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Gold rose more than one percent to a near three-week high on Wednesday, bolstered by a weaker dollar on declining expectations that the U.S. Federal Reserve will raise interest rates any time soon.
Investors have almost priced out the chance of a rate increase at the Fed's June 14-15 policy review, and see the likelihood of a July rate hike reduced to around 26 percent since disappointing jobs data last week and comments by Fed Chair Janet Yellen on Monday.
Spot gold rose 1.3 percent to $1,259.85 an ounce earlier, its strongest since May 20 and was up 1.1 percent at $1,258.13 by 1306 GMT.
U.S. gold climbed 1.35 percent to $1,263.30.
"Gold could easily see a further $20 an increase, given favorable macroeconomic news, but only a break above $1,290 would encourage new demand to come in," MKS SA head of trading Afshin Nabavi said.
Gold's gains lifted the rest of the precious metals, with silver hitting $17 an ounce for the first time in three weeks, up four percent. Palladium also touched a three-week high at $563.80, while platinum marked its highest in two weeks at $1,019.58 an ounce.
"We know the Fed wants to carry on normalizing monetary policy but they won't ... if the economy is actually slowing," Macquarie analyst Matthew Turner said.
"So we are once again dependent on the next non-farm payrolls data, which is however not going to be out for another four weeks," Turner said.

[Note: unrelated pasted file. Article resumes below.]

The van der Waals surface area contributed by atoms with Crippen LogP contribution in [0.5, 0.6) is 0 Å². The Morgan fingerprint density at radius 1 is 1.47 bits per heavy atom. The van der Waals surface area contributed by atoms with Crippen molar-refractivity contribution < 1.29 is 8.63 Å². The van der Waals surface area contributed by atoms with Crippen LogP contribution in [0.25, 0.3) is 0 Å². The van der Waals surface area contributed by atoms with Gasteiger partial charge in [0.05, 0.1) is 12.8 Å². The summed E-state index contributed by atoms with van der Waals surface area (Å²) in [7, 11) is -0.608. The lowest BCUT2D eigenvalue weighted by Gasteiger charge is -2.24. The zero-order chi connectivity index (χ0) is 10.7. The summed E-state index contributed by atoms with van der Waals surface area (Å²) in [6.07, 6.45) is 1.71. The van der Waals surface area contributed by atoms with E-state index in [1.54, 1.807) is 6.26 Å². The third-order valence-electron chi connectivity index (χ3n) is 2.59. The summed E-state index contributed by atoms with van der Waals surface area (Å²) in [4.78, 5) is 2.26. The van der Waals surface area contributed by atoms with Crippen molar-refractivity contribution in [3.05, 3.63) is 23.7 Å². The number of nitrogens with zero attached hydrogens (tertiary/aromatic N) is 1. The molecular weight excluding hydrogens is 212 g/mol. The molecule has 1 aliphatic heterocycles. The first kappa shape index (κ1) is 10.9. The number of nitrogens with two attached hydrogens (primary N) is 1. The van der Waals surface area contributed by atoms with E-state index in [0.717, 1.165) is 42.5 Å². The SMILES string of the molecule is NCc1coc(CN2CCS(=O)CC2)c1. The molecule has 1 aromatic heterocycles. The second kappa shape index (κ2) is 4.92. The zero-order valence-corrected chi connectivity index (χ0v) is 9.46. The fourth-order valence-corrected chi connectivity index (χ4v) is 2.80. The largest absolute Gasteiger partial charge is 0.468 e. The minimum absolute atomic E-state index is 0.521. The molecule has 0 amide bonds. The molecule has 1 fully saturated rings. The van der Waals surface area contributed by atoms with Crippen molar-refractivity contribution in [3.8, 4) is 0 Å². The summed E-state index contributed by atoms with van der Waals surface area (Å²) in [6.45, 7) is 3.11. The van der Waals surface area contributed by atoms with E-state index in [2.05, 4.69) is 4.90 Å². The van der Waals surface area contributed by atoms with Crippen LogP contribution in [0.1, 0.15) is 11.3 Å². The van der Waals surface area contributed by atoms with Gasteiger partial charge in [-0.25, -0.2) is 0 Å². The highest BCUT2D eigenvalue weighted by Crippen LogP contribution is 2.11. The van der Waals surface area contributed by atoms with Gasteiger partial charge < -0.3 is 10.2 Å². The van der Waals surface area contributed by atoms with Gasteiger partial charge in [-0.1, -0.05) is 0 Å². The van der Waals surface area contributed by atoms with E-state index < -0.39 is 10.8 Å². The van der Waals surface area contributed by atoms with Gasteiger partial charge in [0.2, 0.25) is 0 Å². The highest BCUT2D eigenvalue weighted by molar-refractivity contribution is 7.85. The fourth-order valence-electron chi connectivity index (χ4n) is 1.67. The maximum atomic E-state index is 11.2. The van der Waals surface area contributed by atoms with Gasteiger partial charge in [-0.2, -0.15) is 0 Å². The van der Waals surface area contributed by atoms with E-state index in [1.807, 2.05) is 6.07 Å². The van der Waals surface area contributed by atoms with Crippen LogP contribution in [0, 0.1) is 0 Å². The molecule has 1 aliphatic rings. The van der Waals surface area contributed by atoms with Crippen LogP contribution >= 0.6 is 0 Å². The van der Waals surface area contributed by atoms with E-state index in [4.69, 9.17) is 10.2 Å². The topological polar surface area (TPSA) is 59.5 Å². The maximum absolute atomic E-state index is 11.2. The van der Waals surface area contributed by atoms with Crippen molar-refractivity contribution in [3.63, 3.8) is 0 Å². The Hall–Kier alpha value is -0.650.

He expects the Fed at its June meeting to reiterate Yellen's message on Monday when she gave a largely upbeat outlook for the U.S. economy but did not specify whether the Fed will raise rates over the summer months.
Gold is highly sensitive to rising rates, which lift the opportunity cost of holding non-yielding bullion.
The metal, which slid more than 6 percent in May, has risen about 2.8 percent so far this month on reduced expectations for an early rate hike.
The World Bank slashed its 2016 global growth forecast on Wednesday, which could also throw cold water on a possible Fed move.
Nervousness over Britain's referendum on its EU membership on June 23 could also bolster gold prices over the next few weeks, Macquarie's Turner said.
"Brexit is the next thing to look out for because if there was going to be a vote to leave, it would boost gold, if only because it pushes the Fed back again."
The world's biggest consumer of the yellow metal, China, kept its gold reserves unchanged, at 58.14 million ounces at the end of May, the central bank said on Tuesday.
Analysts, however, said China still has enormous U.S. dollar holdings and is likely to keep purchasing gold in order to diversify its forex reserves, which should serve as a supportive factor for the metal.